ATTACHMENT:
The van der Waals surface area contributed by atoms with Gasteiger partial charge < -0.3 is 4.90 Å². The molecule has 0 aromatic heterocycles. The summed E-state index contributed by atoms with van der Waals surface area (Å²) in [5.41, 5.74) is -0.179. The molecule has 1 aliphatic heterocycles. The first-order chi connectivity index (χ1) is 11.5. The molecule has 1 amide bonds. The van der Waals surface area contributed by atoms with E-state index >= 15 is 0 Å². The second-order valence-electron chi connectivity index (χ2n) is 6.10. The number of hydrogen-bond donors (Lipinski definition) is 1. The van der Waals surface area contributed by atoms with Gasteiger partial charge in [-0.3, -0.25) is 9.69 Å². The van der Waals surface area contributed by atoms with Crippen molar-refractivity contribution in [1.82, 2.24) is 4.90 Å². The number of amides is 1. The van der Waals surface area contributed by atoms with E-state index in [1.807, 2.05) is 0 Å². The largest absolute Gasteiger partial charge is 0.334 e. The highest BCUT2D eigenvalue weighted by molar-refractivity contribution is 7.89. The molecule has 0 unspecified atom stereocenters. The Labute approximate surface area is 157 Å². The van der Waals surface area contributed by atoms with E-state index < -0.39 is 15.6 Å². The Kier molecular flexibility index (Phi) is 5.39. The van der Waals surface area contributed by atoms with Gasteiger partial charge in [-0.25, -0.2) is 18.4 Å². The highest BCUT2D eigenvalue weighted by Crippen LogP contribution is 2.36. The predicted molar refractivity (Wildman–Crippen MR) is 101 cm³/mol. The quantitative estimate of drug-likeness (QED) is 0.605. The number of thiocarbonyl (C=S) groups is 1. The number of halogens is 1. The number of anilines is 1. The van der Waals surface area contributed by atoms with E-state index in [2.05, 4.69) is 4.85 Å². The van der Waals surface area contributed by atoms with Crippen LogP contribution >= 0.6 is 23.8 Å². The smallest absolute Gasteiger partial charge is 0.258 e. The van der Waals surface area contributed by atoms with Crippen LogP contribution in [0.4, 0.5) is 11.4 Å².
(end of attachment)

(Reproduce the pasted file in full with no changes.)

The van der Waals surface area contributed by atoms with Gasteiger partial charge < -0.3 is 4.90 Å². The molecule has 0 aromatic heterocycles. The summed E-state index contributed by atoms with van der Waals surface area (Å²) in [5.41, 5.74) is -0.179. The molecule has 1 aliphatic heterocycles. The first-order chi connectivity index (χ1) is 11.5. The molecule has 1 amide bonds. The van der Waals surface area contributed by atoms with E-state index >= 15 is 0 Å². The second-order valence-electron chi connectivity index (χ2n) is 6.10. The number of hydrogen-bond donors (Lipinski definition) is 1. The van der Waals surface area contributed by atoms with Gasteiger partial charge in [-0.3, -0.25) is 9.69 Å². The van der Waals surface area contributed by atoms with Crippen molar-refractivity contribution in [1.82, 2.24) is 4.90 Å². The number of amides is 1. The van der Waals surface area contributed by atoms with E-state index in [1.807, 2.05) is 0 Å². The largest absolute Gasteiger partial charge is 0.334 e. The highest BCUT2D eigenvalue weighted by molar-refractivity contribution is 7.89. The molecule has 0 unspecified atom stereocenters. The Labute approximate surface area is 157 Å². The van der Waals surface area contributed by atoms with E-state index < -0.39 is 15.6 Å². The Kier molecular flexibility index (Phi) is 5.39. The van der Waals surface area contributed by atoms with Gasteiger partial charge in [-0.25, -0.2) is 18.4 Å². The highest BCUT2D eigenvalue weighted by Crippen LogP contribution is 2.36. The predicted molar refractivity (Wildman–Crippen MR) is 101 cm³/mol. The quantitative estimate of drug-likeness (QED) is 0.605. The number of thiocarbonyl (C=S) groups is 1. The number of halogens is 1. The number of anilines is 1. The van der Waals surface area contributed by atoms with E-state index in [2.05, 4.69) is 4.85 Å². The van der Waals surface area contributed by atoms with Crippen LogP contribution >= 0.6 is 23.8 Å². The smallest absolute Gasteiger partial charge is 0.258 e. The van der Waals surface area contributed by atoms with Crippen LogP contribution in [0.4, 0.5) is 11.4 Å².